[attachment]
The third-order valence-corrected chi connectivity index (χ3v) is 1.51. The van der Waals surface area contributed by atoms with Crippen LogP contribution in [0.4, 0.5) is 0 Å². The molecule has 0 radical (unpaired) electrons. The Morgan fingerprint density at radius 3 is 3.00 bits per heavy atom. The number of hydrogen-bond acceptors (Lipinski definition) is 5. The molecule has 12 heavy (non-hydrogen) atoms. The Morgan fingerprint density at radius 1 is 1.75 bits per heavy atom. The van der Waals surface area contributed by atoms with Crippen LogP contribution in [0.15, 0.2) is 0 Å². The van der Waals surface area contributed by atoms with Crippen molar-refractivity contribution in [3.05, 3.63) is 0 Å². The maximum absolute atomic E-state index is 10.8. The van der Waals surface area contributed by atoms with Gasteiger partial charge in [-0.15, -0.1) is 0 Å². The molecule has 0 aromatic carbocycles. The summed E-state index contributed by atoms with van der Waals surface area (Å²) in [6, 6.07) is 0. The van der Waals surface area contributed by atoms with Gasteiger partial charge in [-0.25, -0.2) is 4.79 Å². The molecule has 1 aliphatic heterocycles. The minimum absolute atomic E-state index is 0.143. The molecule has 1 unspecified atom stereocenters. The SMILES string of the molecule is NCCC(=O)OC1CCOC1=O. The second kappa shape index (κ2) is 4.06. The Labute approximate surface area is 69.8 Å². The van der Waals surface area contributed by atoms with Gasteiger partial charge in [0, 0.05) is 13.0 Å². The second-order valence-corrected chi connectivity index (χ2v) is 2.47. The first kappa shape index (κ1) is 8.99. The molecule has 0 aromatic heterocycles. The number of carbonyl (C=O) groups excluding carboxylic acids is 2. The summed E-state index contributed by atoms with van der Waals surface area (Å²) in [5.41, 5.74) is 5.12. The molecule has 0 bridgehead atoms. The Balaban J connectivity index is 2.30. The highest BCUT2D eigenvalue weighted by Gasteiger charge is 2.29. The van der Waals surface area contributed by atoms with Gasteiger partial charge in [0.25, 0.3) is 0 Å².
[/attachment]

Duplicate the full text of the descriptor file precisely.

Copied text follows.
The third-order valence-corrected chi connectivity index (χ3v) is 1.51. The van der Waals surface area contributed by atoms with Crippen LogP contribution in [0.4, 0.5) is 0 Å². The molecule has 0 radical (unpaired) electrons. The Morgan fingerprint density at radius 3 is 3.00 bits per heavy atom. The number of hydrogen-bond acceptors (Lipinski definition) is 5. The molecule has 12 heavy (non-hydrogen) atoms. The Morgan fingerprint density at radius 1 is 1.75 bits per heavy atom. The van der Waals surface area contributed by atoms with Crippen LogP contribution in [0.15, 0.2) is 0 Å². The van der Waals surface area contributed by atoms with Crippen molar-refractivity contribution in [3.05, 3.63) is 0 Å². The maximum absolute atomic E-state index is 10.8. The van der Waals surface area contributed by atoms with Gasteiger partial charge in [-0.15, -0.1) is 0 Å². The molecule has 0 aromatic carbocycles. The summed E-state index contributed by atoms with van der Waals surface area (Å²) in [6, 6.07) is 0. The van der Waals surface area contributed by atoms with Gasteiger partial charge in [-0.25, -0.2) is 4.79 Å². The molecule has 1 aliphatic heterocycles. The minimum absolute atomic E-state index is 0.143. The molecule has 1 unspecified atom stereocenters. The SMILES string of the molecule is NCCC(=O)OC1CCOC1=O. The second kappa shape index (κ2) is 4.06. The Labute approximate surface area is 69.8 Å². The van der Waals surface area contributed by atoms with Gasteiger partial charge in [0, 0.05) is 13.0 Å². The second-order valence-corrected chi connectivity index (χ2v) is 2.47. The first kappa shape index (κ1) is 8.99. The molecule has 0 aromatic heterocycles. The number of carbonyl (C=O) groups excluding carboxylic acids is 2. The summed E-state index contributed by atoms with van der Waals surface area (Å²) in [5.41, 5.74) is 5.12. The molecule has 0 bridgehead atoms. The Balaban J connectivity index is 2.30. The highest BCUT2D eigenvalue weighted by Gasteiger charge is 2.29. The van der Waals surface area contributed by atoms with Gasteiger partial charge in [0.25, 0.3) is 0 Å².